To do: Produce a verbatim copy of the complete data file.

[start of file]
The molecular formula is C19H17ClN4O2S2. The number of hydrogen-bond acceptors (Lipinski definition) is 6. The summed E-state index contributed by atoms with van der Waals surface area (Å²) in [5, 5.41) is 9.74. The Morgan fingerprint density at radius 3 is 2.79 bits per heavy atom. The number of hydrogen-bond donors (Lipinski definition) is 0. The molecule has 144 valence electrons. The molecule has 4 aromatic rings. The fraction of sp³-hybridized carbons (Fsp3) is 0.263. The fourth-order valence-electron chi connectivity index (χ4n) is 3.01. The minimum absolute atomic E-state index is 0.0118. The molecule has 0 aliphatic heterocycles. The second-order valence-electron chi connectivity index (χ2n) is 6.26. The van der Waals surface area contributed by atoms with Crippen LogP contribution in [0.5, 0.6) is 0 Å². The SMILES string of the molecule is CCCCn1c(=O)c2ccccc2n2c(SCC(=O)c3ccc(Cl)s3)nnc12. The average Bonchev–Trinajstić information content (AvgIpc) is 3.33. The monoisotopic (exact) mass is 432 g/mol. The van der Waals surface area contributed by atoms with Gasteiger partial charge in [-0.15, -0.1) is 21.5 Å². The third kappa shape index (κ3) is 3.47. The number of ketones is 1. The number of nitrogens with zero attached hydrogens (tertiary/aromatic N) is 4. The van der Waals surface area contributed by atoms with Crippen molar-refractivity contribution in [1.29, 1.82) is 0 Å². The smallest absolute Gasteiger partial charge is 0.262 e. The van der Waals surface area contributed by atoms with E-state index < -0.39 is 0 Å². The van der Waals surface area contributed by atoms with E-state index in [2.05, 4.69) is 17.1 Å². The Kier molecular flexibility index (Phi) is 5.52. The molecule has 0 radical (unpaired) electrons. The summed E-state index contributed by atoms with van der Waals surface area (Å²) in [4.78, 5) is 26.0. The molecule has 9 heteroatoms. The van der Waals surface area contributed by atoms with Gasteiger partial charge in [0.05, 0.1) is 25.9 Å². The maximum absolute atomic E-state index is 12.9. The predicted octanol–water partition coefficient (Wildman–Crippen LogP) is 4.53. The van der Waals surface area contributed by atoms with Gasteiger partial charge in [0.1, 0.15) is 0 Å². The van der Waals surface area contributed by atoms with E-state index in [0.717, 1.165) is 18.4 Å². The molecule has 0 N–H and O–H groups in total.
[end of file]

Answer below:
The molecular formula is C19H17ClN4O2S2. The number of hydrogen-bond acceptors (Lipinski definition) is 6. The summed E-state index contributed by atoms with van der Waals surface area (Å²) in [5, 5.41) is 9.74. The Morgan fingerprint density at radius 3 is 2.79 bits per heavy atom. The number of hydrogen-bond donors (Lipinski definition) is 0. The molecule has 144 valence electrons. The molecule has 4 aromatic rings. The fraction of sp³-hybridized carbons (Fsp3) is 0.263. The fourth-order valence-electron chi connectivity index (χ4n) is 3.01. The minimum absolute atomic E-state index is 0.0118. The molecule has 0 aliphatic heterocycles. The second-order valence-electron chi connectivity index (χ2n) is 6.26. The van der Waals surface area contributed by atoms with Crippen LogP contribution in [0.5, 0.6) is 0 Å². The SMILES string of the molecule is CCCCn1c(=O)c2ccccc2n2c(SCC(=O)c3ccc(Cl)s3)nnc12. The average Bonchev–Trinajstić information content (AvgIpc) is 3.33. The monoisotopic (exact) mass is 432 g/mol. The van der Waals surface area contributed by atoms with Gasteiger partial charge in [-0.15, -0.1) is 21.5 Å². The third kappa shape index (κ3) is 3.47. The number of ketones is 1. The number of nitrogens with zero attached hydrogens (tertiary/aromatic N) is 4. The van der Waals surface area contributed by atoms with Crippen molar-refractivity contribution in [1.29, 1.82) is 0 Å². The smallest absolute Gasteiger partial charge is 0.262 e. The van der Waals surface area contributed by atoms with E-state index < -0.39 is 0 Å². The van der Waals surface area contributed by atoms with E-state index in [2.05, 4.69) is 17.1 Å². The Kier molecular flexibility index (Phi) is 5.52. The molecule has 0 radical (unpaired) electrons. The summed E-state index contributed by atoms with van der Waals surface area (Å²) in [4.78, 5) is 26.0. The molecule has 9 heteroatoms. The van der Waals surface area contributed by atoms with Gasteiger partial charge in [0.05, 0.1) is 25.9 Å². The maximum absolute atomic E-state index is 12.9. The predicted octanol–water partition coefficient (Wildman–Crippen LogP) is 4.53. The van der Waals surface area contributed by atoms with Gasteiger partial charge in [0.1, 0.15) is 0 Å². The van der Waals surface area contributed by atoms with E-state index in [0.717, 1.165) is 18.4 Å². The molecule has 0 N–H and O–H groups in total.